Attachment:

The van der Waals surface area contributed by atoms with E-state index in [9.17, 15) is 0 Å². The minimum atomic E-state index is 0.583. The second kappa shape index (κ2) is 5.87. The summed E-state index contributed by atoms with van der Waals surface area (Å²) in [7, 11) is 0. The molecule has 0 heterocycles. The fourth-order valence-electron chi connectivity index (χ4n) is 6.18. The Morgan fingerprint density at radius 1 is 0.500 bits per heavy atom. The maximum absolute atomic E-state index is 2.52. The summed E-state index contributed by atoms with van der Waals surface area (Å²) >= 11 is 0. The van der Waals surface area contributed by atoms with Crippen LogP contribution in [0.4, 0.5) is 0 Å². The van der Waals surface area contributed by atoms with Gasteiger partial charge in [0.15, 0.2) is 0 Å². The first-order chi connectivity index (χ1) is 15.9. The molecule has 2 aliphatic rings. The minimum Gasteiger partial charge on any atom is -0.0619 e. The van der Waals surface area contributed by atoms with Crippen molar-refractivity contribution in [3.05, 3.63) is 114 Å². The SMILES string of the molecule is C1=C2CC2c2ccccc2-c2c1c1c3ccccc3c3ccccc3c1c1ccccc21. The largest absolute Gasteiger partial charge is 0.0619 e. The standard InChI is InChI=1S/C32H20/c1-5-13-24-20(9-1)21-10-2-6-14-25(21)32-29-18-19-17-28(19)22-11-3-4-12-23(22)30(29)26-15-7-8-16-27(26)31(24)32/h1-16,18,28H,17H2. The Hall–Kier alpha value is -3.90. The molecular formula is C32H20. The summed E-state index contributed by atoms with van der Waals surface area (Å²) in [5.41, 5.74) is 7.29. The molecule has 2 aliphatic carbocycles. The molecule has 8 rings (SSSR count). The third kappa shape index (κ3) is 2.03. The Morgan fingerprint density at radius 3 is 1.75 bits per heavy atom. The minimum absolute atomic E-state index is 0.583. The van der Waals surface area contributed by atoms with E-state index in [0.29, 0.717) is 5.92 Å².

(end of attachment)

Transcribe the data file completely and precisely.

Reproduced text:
The van der Waals surface area contributed by atoms with E-state index in [9.17, 15) is 0 Å². The minimum atomic E-state index is 0.583. The second kappa shape index (κ2) is 5.87. The summed E-state index contributed by atoms with van der Waals surface area (Å²) in [7, 11) is 0. The molecule has 0 heterocycles. The fourth-order valence-electron chi connectivity index (χ4n) is 6.18. The Morgan fingerprint density at radius 1 is 0.500 bits per heavy atom. The maximum absolute atomic E-state index is 2.52. The summed E-state index contributed by atoms with van der Waals surface area (Å²) >= 11 is 0. The van der Waals surface area contributed by atoms with Crippen LogP contribution in [0.4, 0.5) is 0 Å². The van der Waals surface area contributed by atoms with Gasteiger partial charge in [0.15, 0.2) is 0 Å². The first-order chi connectivity index (χ1) is 15.9. The molecule has 2 aliphatic rings. The minimum Gasteiger partial charge on any atom is -0.0619 e. The van der Waals surface area contributed by atoms with Crippen molar-refractivity contribution in [3.05, 3.63) is 114 Å². The SMILES string of the molecule is C1=C2CC2c2ccccc2-c2c1c1c3ccccc3c3ccccc3c1c1ccccc21. The largest absolute Gasteiger partial charge is 0.0619 e. The standard InChI is InChI=1S/C32H20/c1-5-13-24-20(9-1)21-10-2-6-14-25(21)32-29-18-19-17-28(19)22-11-3-4-12-23(22)30(29)26-15-7-8-16-27(26)31(24)32/h1-16,18,28H,17H2. The Hall–Kier alpha value is -3.90. The molecular formula is C32H20. The summed E-state index contributed by atoms with van der Waals surface area (Å²) in [5.41, 5.74) is 7.29. The molecule has 2 aliphatic carbocycles. The molecule has 8 rings (SSSR count). The third kappa shape index (κ3) is 2.03. The Morgan fingerprint density at radius 3 is 1.75 bits per heavy atom. The minimum absolute atomic E-state index is 0.583. The van der Waals surface area contributed by atoms with E-state index in [0.29, 0.717) is 5.92 Å².